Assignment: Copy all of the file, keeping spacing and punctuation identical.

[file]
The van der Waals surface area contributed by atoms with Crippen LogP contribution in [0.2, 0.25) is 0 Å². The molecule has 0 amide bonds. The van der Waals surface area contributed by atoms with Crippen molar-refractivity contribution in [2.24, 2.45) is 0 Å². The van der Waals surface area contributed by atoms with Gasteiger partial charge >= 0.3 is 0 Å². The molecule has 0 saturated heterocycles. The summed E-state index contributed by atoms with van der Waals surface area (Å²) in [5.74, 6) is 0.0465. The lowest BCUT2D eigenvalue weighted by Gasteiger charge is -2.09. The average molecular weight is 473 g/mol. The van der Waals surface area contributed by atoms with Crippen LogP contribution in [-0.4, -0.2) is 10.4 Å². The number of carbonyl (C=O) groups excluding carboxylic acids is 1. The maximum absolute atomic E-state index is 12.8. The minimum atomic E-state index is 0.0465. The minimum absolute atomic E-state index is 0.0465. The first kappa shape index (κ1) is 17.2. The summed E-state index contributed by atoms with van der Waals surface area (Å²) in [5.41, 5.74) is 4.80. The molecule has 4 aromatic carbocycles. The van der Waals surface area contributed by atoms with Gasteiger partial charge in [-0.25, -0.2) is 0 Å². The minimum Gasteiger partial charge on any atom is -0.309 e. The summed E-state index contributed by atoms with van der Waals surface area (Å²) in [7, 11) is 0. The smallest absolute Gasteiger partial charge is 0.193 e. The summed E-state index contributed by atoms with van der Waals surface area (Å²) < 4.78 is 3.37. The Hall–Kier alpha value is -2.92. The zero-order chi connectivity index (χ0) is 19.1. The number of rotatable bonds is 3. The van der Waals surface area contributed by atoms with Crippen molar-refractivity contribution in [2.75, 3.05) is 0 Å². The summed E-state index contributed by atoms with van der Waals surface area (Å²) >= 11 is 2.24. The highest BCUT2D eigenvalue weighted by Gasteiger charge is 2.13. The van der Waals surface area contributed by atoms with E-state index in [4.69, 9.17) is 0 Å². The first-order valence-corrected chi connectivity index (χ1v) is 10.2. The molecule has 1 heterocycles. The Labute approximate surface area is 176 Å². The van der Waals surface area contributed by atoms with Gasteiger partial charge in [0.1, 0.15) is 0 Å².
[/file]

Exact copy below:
The van der Waals surface area contributed by atoms with Crippen LogP contribution in [0.2, 0.25) is 0 Å². The molecule has 0 amide bonds. The van der Waals surface area contributed by atoms with Crippen molar-refractivity contribution in [2.24, 2.45) is 0 Å². The van der Waals surface area contributed by atoms with Gasteiger partial charge >= 0.3 is 0 Å². The molecule has 0 saturated heterocycles. The summed E-state index contributed by atoms with van der Waals surface area (Å²) in [5.74, 6) is 0.0465. The lowest BCUT2D eigenvalue weighted by Gasteiger charge is -2.09. The average molecular weight is 473 g/mol. The van der Waals surface area contributed by atoms with Crippen LogP contribution in [-0.4, -0.2) is 10.4 Å². The number of carbonyl (C=O) groups excluding carboxylic acids is 1. The maximum absolute atomic E-state index is 12.8. The minimum atomic E-state index is 0.0465. The minimum absolute atomic E-state index is 0.0465. The first kappa shape index (κ1) is 17.2. The summed E-state index contributed by atoms with van der Waals surface area (Å²) in [5.41, 5.74) is 4.80. The molecule has 4 aromatic carbocycles. The van der Waals surface area contributed by atoms with Gasteiger partial charge in [-0.25, -0.2) is 0 Å². The minimum Gasteiger partial charge on any atom is -0.309 e. The summed E-state index contributed by atoms with van der Waals surface area (Å²) in [7, 11) is 0. The smallest absolute Gasteiger partial charge is 0.193 e. The summed E-state index contributed by atoms with van der Waals surface area (Å²) < 4.78 is 3.37. The Hall–Kier alpha value is -2.92. The zero-order chi connectivity index (χ0) is 19.1. The number of rotatable bonds is 3. The van der Waals surface area contributed by atoms with Crippen molar-refractivity contribution in [2.75, 3.05) is 0 Å². The summed E-state index contributed by atoms with van der Waals surface area (Å²) >= 11 is 2.24. The highest BCUT2D eigenvalue weighted by Gasteiger charge is 2.13. The van der Waals surface area contributed by atoms with E-state index in [4.69, 9.17) is 0 Å². The first-order valence-corrected chi connectivity index (χ1v) is 10.2. The molecule has 1 heterocycles. The Labute approximate surface area is 176 Å². The van der Waals surface area contributed by atoms with Gasteiger partial charge in [0.1, 0.15) is 0 Å².